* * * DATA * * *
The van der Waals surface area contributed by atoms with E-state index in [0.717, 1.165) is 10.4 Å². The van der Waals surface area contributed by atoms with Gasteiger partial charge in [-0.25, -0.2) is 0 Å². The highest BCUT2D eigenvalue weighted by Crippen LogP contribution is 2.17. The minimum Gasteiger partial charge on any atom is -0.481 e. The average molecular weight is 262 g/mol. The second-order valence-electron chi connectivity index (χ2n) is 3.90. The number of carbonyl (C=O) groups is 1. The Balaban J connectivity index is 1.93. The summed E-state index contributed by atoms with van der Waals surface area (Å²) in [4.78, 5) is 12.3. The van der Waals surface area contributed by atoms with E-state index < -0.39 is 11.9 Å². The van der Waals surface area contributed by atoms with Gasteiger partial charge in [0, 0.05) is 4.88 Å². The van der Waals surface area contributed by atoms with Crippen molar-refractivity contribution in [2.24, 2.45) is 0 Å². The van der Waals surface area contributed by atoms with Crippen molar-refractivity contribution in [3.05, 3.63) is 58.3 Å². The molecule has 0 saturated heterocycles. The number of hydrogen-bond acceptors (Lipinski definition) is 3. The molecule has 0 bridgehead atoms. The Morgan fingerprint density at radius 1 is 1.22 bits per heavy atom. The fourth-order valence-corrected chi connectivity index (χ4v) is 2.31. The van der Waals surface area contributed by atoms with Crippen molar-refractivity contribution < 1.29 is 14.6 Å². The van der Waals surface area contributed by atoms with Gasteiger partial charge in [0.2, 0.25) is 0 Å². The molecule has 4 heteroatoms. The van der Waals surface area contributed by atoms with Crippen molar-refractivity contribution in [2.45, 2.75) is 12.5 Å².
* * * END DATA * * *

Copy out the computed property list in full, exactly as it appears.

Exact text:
The van der Waals surface area contributed by atoms with E-state index in [0.717, 1.165) is 10.4 Å². The van der Waals surface area contributed by atoms with Gasteiger partial charge in [-0.25, -0.2) is 0 Å². The highest BCUT2D eigenvalue weighted by Crippen LogP contribution is 2.17. The minimum Gasteiger partial charge on any atom is -0.481 e. The average molecular weight is 262 g/mol. The second-order valence-electron chi connectivity index (χ2n) is 3.90. The number of carbonyl (C=O) groups is 1. The Balaban J connectivity index is 1.93. The summed E-state index contributed by atoms with van der Waals surface area (Å²) in [4.78, 5) is 12.3. The van der Waals surface area contributed by atoms with E-state index < -0.39 is 11.9 Å². The van der Waals surface area contributed by atoms with Gasteiger partial charge in [0, 0.05) is 4.88 Å². The van der Waals surface area contributed by atoms with Crippen molar-refractivity contribution in [2.24, 2.45) is 0 Å². The van der Waals surface area contributed by atoms with Crippen molar-refractivity contribution in [3.05, 3.63) is 58.3 Å². The molecule has 0 saturated heterocycles. The number of hydrogen-bond acceptors (Lipinski definition) is 3. The molecule has 0 bridgehead atoms. The Morgan fingerprint density at radius 1 is 1.22 bits per heavy atom. The fourth-order valence-corrected chi connectivity index (χ4v) is 2.31. The van der Waals surface area contributed by atoms with Crippen molar-refractivity contribution < 1.29 is 14.6 Å². The van der Waals surface area contributed by atoms with Gasteiger partial charge in [0.2, 0.25) is 0 Å². The molecule has 4 heteroatoms. The van der Waals surface area contributed by atoms with Crippen molar-refractivity contribution in [2.45, 2.75) is 12.5 Å².